Multiple paternity in meadow voles (Microtus pennsylvanicus): investigating the role of the female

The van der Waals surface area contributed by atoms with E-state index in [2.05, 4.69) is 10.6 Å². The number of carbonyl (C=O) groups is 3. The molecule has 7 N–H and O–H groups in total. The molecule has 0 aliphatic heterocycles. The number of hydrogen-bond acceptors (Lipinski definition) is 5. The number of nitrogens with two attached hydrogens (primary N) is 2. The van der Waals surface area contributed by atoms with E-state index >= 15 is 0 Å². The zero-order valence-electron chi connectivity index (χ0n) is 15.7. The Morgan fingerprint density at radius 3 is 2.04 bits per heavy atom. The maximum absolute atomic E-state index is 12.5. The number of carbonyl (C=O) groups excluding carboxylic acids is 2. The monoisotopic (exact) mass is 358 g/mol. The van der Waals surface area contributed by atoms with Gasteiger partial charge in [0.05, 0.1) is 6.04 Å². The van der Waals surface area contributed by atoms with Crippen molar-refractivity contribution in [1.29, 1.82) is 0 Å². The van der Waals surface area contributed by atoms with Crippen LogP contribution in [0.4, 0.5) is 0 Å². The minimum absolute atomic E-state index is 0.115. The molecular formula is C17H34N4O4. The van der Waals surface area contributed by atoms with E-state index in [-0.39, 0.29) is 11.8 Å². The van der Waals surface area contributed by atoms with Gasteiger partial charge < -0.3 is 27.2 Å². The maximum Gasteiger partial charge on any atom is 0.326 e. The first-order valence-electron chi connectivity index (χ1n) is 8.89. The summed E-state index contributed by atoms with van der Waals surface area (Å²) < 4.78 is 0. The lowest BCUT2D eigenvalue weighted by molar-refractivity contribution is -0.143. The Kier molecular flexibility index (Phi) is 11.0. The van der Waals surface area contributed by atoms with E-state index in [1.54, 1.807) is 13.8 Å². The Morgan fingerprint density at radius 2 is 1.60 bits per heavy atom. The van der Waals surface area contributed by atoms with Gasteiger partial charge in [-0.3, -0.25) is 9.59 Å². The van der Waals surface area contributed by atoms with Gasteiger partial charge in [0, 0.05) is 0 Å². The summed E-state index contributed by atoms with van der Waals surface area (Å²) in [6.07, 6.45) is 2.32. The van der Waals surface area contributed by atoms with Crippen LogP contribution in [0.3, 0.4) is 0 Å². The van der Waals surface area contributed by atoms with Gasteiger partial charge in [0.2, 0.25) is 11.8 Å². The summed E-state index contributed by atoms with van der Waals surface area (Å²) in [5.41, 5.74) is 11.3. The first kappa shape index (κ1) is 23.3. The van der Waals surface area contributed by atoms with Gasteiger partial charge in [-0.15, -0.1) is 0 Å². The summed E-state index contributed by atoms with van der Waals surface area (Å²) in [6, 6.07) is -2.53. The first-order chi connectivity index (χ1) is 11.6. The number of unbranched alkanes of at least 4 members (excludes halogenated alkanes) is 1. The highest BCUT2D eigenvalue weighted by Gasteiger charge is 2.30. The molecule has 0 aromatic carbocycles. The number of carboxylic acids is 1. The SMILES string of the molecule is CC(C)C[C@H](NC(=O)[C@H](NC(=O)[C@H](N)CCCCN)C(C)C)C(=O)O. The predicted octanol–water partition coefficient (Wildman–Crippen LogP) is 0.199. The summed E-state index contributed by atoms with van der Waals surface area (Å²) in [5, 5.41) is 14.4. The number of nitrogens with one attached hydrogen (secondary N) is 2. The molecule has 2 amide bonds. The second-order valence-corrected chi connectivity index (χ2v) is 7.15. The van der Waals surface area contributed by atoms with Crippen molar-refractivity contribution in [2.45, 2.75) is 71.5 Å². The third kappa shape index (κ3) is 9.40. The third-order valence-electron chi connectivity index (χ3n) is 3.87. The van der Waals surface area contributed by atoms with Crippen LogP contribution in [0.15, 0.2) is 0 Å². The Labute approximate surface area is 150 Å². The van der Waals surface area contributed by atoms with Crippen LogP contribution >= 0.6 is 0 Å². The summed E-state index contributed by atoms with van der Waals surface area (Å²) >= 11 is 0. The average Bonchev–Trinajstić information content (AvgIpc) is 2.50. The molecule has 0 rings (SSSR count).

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Multiple paternity in single litters conceived in the wild was recently demonstrated in meadow voles (Microtuspennsylvanicus). In this study, we used an experimental approach (males tethered and females allowed to mate freely with one or several males) to investigate the role of female meadow voles in multiple paternity. We found that among 29 (of 39) females that copulated during our experiment, 79.3% chose to mate with more than one male. Female behavior in meadow voles thus clearly promotes multiple paternity and their role is an active one. Some of the hypotheses explaining promiscuity in meadow voles should be reconsidered in light of this result. We do not know the primary determinant of female mate choice, but male body mass played a secondary role in driving female preferences. The partial dependence between male body mass and female choice, coupled with the active role played by females, indicates that intersexual selection has the potential for reinforcing the effects of intrasexual selection (male-male dominance relationships) in this species. Finally, we demonstrate that the time period over which tests are conducted is an important part of the design of experiments aimed at understanding the role of females in multiple paternity.
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